Amphibians are cool. They were the first vertebrate to step out of the water, become terrestrial, and sprout some limbs and lungs (thanks, amphibians!). They are widely distributed, and can be found on every continent except Antarctica. They are indicator species, as they are sensitive to pollutants present in the water. Their early life-stage development is a throwback, indicating that they were once fully aquatic. There is incredible diversity in amphibians and their reproductive processes, but to summarize greatly, they lay eggs in the water, which hatch into aquatic larva equipped with gills, and later transform into their mostly-terrestrial adult stage complete with lungs.
That is true for many Ontario amphibians, but not for the Mudpuppy (Necturus macolosus). This unique, fully aquatic salamander lays eggs in late spring, which are then possibly guarded by the females… who possibly stay with the young for a while after they hatch… We’re not completely sure, but more on that later. They take two to six years to fully transform into adults, and live for about 30 years. Although Mudpuppies can breathe oxygen through their skin like other amphibians, they retain their external, feathery, red gills into adulthood. This is the key identification feature for the species. Additionally, they are much larger than our other Ontario salamanders, reaching almost 50 cm in length. Even as juveniles they are about twice the size of the larva of other species. They have thick bodies and stubby legs, adorable beady little eyes, and are grey to rusty brown in colour with dark spots on their dorsal and lateral surfaces.
Mudpuppies enjoy long walks along muddy river bottoms, and hiding under submerged rocks and logs. They are found in aquatic environments that don’t fully freeze in the winter. In fact, contrary to the behaviour of their hibernating cousins, they are actually active during the cold winter months. They are also carnivores and like to snack on aquatic insects, fish, fish eggs, worms, and crayfish.
But here’s the thing: other than that, we actually don’t know very much about Mudpuppies. Because they are nocturnal and lay low at the bottom of waterbodies, they are seldom seen. Despite their elusive nature, we can still determine, through surveying efforts, that they are not a species at risk. They are not immune to the pressures that face their semi-terrestrial cousins, though. Pollution is a major issue, as is the case for all amphibians due to their incredibly porous skin. In the St. Lawrence River, over 60% of Mudpuppies examined had evidence of deformities due to high PCB levels (Fisher et al, 2007). Habitat loss and shoreline development are also problematic. However, an extra pressure Mudpuppies face is that they are often killed when caught by anglers who mistakenly believe them to be venomous. Mudpuppies are completely harmless. If you ever catch a Mudpuppy while fishing, gently take it off the hook, and release it back into the watery depths from whence it came. If you are unsure if it is a Mudpuppy or a fish…well, Mudpuppies have legs!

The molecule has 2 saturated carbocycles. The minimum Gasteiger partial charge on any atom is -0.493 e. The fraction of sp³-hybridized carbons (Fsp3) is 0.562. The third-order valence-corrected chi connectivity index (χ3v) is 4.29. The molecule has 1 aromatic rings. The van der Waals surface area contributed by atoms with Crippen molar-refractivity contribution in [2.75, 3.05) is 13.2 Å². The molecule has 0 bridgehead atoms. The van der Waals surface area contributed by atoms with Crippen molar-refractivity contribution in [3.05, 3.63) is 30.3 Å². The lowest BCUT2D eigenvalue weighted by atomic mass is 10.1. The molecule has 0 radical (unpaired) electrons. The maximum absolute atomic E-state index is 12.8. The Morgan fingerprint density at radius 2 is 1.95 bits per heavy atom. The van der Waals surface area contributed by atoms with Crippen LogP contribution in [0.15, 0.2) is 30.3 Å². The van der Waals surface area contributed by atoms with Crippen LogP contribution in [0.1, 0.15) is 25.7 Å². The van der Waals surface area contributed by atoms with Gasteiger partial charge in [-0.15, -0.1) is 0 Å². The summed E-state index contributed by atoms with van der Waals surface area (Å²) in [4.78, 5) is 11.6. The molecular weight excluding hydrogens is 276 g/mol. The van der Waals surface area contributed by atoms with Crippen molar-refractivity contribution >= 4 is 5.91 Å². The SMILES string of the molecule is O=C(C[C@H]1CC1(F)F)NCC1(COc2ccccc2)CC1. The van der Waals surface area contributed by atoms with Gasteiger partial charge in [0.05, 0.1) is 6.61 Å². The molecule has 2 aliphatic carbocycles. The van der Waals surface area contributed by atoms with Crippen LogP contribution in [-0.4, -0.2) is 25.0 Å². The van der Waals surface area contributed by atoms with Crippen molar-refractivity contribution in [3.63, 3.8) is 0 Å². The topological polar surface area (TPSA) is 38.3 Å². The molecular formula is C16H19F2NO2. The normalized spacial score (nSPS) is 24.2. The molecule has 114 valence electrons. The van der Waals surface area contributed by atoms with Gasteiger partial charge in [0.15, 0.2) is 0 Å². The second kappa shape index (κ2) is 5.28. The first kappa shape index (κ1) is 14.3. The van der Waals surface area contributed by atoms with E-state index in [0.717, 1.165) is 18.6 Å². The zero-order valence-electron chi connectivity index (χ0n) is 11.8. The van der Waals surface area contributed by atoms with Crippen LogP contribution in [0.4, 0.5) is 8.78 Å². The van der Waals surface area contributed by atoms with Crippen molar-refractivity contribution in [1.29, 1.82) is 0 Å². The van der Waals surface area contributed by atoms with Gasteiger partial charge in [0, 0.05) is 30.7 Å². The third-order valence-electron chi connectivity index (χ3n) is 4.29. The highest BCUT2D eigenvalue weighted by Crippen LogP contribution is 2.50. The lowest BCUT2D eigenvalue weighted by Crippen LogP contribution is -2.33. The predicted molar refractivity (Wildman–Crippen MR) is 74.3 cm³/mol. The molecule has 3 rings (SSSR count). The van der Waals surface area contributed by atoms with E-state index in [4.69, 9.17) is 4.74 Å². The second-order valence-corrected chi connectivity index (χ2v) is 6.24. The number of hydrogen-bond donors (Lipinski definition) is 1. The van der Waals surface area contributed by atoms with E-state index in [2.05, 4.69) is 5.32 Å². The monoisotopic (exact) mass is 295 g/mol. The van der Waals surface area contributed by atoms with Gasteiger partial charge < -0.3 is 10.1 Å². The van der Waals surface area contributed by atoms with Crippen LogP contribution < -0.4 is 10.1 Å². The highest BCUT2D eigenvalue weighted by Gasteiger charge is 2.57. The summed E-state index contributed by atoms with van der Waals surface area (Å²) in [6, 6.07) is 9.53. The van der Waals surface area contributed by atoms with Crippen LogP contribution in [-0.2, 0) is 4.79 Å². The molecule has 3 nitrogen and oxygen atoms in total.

There are very few reasons I would plunge my hands into icy water, but I have for a Mudpuppy. Despite scouring river bottoms, I have not yet had the chance to see one in the wild so I went to my friend, Kenny Ruelland, for his first experience with these cryptic creatures. Kenny said, "I will never forget my first time seeing one of these giant, neotenic (aquatic) salamanders. It was early March, the temperatures were around -25C. After about 40 minutes of wading through the icy water - there it was! My first ever Mudpuppy came emerging from under a sheet of ice."
Finding excitement in such a strange creature may seem odd to some, but I’m sure that many have felt the same surge when they spot an owl hiding in the treetops, or watch a moose raise its head to solemnly watch you paddle by. Amphibians play an important role in our ecosystems, and we need to encourage people to be passionate about them to conserve the species and their habitats.
Because there is so little known about Mudpuppies, every little bit helps. If you see one (or any reptile or amphibian in Ontario), report your sighting to the Ontario Reptile and Amphibian Atlas. Even incidental sightings can really help shed some light on this unique and under-surveyed species!
This blog is also posted on Earth Unfiltered.
Blogs are written by ELB members who want to share their stories about Ontario's biodiversity.